Sleep deprivation is taking over West Ranch in the name of education


  Dark eyebags, messy hair, sweatshirts and sweatpants. Every teenager has those moments when they go to school as an absolute mess after pulling an all-nighter. Students are nodding off to sleep in classes, and some look like zombies until they have had a cup of coffee. It’s unusual to see students sleeping at reasonable times and being energized and refreshed in schools.

   AP Psychology and AP World History teacher Mrs. Povletich gave her opinion on this topic. 

   “I don’t know that students are any more tired during exams or finals than they are at other times,” she says. I don’t feel that academic demands are necessarily too rigorous, but I do feel that there are more outside influences on student time and finding balance is particularly challenging.”

   Most people know that sleep deprivation leads to poor health, and they may feel lousy after their body doesn’t get enough rest. Putting one’s body through too much stress and not allowing time for proper rest affects an individual physically and mentally. 

   “A lack of sleep can be detrimental to your health,” says Mrs. Povletich. “Research has shown that fatigue leads to an increased risk of accidents which can be harmful to yourself and others when you get behind the wheel of a car. Lack of sleep can also make the emotional mood swings of adolescence even more extreme and increase the likelihood of stimulant use and abuse.”

   So why would teenagers willingly stay up all night and get only a few hours of sleep? 

   Almost no teenager can say they always get a healthy amount of sleep throughout high school, where all-nighters are considered normal. According to the National Sleep Foundation, teenagers need eight to 10 hours of sleep to function properly. However, only 15 percent are reported to be sleeping for eight and a half hours.

   “I often find myself waking up and wanting to stay in my bed longer primarily because of the lack of sleep I am getting from my workload,” says Sophomore Ashley Kim. “On a good day, I would get about six to seven hours of sleep, but that still isn’t a healthy amount.” 

   Maybe students are not choosing to stay up all night. Many students can find that they are staying up because of the rigorous demands of school. Each of their classes comes with its own test schedules, workload and difficulty. 

   Students working hard to achieve their academic goals should definitely be encouraged, but when competition and health come into the equation, students may strain themselves to reach academic demands. 

   Not only do students have to get good grades in these classes, they also have to be involved in extracurriculars. Colleges look for community service hours, sports, school clubs, and the ability to play various instruments, among others. A well-rounded student has to balance everything in order to get into their dream college. 

   Sophomore and competitive swimmer Jessica Caballero spoke on this topic.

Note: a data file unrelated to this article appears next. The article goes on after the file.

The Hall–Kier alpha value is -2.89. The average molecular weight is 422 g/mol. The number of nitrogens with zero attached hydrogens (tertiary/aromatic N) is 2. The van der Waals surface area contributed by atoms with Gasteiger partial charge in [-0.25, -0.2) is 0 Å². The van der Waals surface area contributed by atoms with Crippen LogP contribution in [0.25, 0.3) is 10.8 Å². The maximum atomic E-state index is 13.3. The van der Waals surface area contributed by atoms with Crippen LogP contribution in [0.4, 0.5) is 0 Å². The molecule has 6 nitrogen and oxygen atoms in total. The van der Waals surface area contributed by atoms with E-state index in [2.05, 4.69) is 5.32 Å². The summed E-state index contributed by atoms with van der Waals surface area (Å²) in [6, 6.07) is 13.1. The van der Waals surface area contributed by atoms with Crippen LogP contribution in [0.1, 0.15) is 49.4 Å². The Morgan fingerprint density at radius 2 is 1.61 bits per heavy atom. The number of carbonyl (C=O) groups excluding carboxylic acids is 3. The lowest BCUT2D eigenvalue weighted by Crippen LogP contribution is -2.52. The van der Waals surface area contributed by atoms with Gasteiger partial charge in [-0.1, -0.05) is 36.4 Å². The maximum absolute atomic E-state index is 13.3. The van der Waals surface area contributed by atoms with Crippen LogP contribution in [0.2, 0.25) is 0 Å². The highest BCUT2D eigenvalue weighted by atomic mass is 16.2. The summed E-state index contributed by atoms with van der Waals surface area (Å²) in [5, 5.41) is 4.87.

“Student-athletes, in my opinion, have it rough,” she explains. “We go to practice and drain ourselves out physically and mentally every day, and then we’re expected to go home and finish the load of work waiting for us.”        

   But there’s another problem. Other students and teachers know that students aren’t getting enough sleep because of school. They know students are exhausted and trying to manage their time between all their activities. They know this, but why is it considered so normal?    

   Caballero says, “Over the years the competition has just gotten greater and greater. I think that it’s completely unfair that students have to lose sleep in order to get ahead of the game.” 

   West Ranch High School can definitely be competitive, and the demands of such a competitive environment are being felt by students. As they race to get the best grades, it seems health is far behind on the list of students’ priorities. 

   Kim states, “Sleep is something [that] all humans need in order to function and be healthy, so the pressure to ‘be the best’ or ‘have the highest GPA’ should not be a reason why you show up to school with bags under your eyes.”

   Education is important. Students should be going to school and learning new things about different subjects. However, they shouldn’t have to give up something as essential to their health as sleep to “succeed” in education or get ahead of their peers.   

   The first step would be to ask why it’s so familiar to see fellow peers pulling all-nighters to study for exams. Why has lack of sleep been normalized? There may be many factors, and while academic rigor and competition is undoubtedly part of the equation, school is not entirely to blame. 

   Sports, club activities, instruments and other extracurriculars can definitely play a part in why students go to bed later. Juggling these commitments along with maintaining grades in school can lead to stress. Even with diligent time management, other extracurriculars may take up some sleep time. 

   Making a conscious decision to go to sleep earlier and to use time wisely can help improve overall health and energy in school. Prioritizing sleep over grades is a smart choice, and your body will thank you for the extra hours of rest.